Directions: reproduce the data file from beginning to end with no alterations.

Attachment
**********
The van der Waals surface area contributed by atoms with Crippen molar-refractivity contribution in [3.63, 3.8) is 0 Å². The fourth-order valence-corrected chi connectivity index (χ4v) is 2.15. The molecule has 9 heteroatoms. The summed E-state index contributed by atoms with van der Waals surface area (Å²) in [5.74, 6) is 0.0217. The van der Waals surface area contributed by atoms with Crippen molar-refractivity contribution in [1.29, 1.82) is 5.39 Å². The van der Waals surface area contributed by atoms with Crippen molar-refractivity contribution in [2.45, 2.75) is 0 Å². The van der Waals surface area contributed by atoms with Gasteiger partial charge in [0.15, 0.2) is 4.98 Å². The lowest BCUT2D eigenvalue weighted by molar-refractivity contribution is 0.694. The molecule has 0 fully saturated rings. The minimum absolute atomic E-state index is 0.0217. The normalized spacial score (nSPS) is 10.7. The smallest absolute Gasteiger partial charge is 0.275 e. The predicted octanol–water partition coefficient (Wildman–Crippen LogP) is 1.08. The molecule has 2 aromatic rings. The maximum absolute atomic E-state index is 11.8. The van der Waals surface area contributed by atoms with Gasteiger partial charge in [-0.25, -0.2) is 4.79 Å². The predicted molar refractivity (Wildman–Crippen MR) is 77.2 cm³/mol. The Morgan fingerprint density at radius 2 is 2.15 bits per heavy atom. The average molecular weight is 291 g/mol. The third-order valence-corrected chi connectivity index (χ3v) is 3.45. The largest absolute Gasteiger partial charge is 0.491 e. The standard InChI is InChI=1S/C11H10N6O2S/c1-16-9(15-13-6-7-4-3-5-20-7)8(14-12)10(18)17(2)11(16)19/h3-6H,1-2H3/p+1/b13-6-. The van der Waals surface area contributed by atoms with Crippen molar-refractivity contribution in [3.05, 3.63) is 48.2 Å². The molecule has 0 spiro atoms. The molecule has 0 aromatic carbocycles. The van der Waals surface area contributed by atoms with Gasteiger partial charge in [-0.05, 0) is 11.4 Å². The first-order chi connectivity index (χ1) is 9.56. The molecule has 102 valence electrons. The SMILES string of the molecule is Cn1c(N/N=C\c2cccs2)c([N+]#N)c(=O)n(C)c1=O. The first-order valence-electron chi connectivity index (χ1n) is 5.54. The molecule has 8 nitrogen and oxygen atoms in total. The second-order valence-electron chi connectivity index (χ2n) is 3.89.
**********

The van der Waals surface area contributed by atoms with Crippen molar-refractivity contribution in [3.63, 3.8) is 0 Å². The fourth-order valence-corrected chi connectivity index (χ4v) is 2.15. The molecule has 9 heteroatoms. The summed E-state index contributed by atoms with van der Waals surface area (Å²) in [5.74, 6) is 0.0217. The van der Waals surface area contributed by atoms with Crippen molar-refractivity contribution in [1.29, 1.82) is 5.39 Å². The van der Waals surface area contributed by atoms with Crippen molar-refractivity contribution in [2.45, 2.75) is 0 Å². The van der Waals surface area contributed by atoms with Gasteiger partial charge in [0.15, 0.2) is 4.98 Å². The lowest BCUT2D eigenvalue weighted by molar-refractivity contribution is 0.694. The molecule has 0 fully saturated rings. The minimum absolute atomic E-state index is 0.0217. The normalized spacial score (nSPS) is 10.7. The smallest absolute Gasteiger partial charge is 0.275 e. The predicted octanol–water partition coefficient (Wildman–Crippen LogP) is 1.08. The molecule has 2 aromatic rings. The maximum absolute atomic E-state index is 11.8. The van der Waals surface area contributed by atoms with Gasteiger partial charge in [-0.25, -0.2) is 4.79 Å². The predicted molar refractivity (Wildman–Crippen MR) is 77.2 cm³/mol. The Morgan fingerprint density at radius 2 is 2.15 bits per heavy atom. The average molecular weight is 291 g/mol. The third-order valence-corrected chi connectivity index (χ3v) is 3.45. The largest absolute Gasteiger partial charge is 0.491 e. The standard InChI is InChI=1S/C11H10N6O2S/c1-16-9(15-13-6-7-4-3-5-20-7)8(14-12)10(18)17(2)11(16)19/h3-6H,1-2H3/p+1/b13-6-. The van der Waals surface area contributed by atoms with Crippen molar-refractivity contribution in [3.05, 3.63) is 48.2 Å². The molecule has 0 spiro atoms. The molecule has 0 aromatic carbocycles. The van der Waals surface area contributed by atoms with Gasteiger partial charge in [-0.05, 0) is 11.4 Å². The first-order chi connectivity index (χ1) is 9.56. The molecule has 102 valence electrons. The SMILES string of the molecule is Cn1c(N/N=C\c2cccs2)c([N+]#N)c(=O)n(C)c1=O. The first-order valence-electron chi connectivity index (χ1n) is 5.54. The molecule has 8 nitrogen and oxygen atoms in total. The second-order valence-electron chi connectivity index (χ2n) is 3.89.